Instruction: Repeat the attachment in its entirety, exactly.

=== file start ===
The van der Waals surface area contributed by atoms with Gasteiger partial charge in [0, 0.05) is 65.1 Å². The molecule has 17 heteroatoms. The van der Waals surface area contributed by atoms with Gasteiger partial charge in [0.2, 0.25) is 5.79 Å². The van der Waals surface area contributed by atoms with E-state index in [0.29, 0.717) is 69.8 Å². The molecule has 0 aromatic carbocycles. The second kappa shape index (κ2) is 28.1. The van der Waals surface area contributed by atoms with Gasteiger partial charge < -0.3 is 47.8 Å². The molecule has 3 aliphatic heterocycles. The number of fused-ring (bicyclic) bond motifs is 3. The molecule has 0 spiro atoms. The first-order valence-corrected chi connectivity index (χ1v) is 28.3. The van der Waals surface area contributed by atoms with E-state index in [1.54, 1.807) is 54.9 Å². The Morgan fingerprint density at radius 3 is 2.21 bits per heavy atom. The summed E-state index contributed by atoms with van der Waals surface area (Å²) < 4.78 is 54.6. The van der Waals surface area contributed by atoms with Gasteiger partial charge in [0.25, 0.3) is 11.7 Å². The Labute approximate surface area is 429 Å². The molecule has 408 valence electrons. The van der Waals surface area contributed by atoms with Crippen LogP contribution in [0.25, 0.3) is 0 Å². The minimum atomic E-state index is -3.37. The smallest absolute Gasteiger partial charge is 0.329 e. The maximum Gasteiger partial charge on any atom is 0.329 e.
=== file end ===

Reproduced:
The van der Waals surface area contributed by atoms with Gasteiger partial charge in [0, 0.05) is 65.1 Å². The molecule has 17 heteroatoms. The van der Waals surface area contributed by atoms with Gasteiger partial charge in [0.2, 0.25) is 5.79 Å². The van der Waals surface area contributed by atoms with E-state index in [0.29, 0.717) is 69.8 Å². The molecule has 0 aromatic carbocycles. The second kappa shape index (κ2) is 28.1. The van der Waals surface area contributed by atoms with Gasteiger partial charge < -0.3 is 47.8 Å². The molecule has 3 aliphatic heterocycles. The number of fused-ring (bicyclic) bond motifs is 3. The molecule has 0 spiro atoms. The first-order valence-corrected chi connectivity index (χ1v) is 28.3. The van der Waals surface area contributed by atoms with E-state index in [1.54, 1.807) is 54.9 Å². The Morgan fingerprint density at radius 3 is 2.21 bits per heavy atom. The summed E-state index contributed by atoms with van der Waals surface area (Å²) < 4.78 is 54.6. The van der Waals surface area contributed by atoms with Gasteiger partial charge in [0.25, 0.3) is 11.7 Å². The Labute approximate surface area is 429 Å². The molecule has 408 valence electrons. The van der Waals surface area contributed by atoms with Crippen LogP contribution in [0.25, 0.3) is 0 Å². The minimum atomic E-state index is -3.37. The smallest absolute Gasteiger partial charge is 0.329 e. The maximum Gasteiger partial charge on any atom is 0.329 e.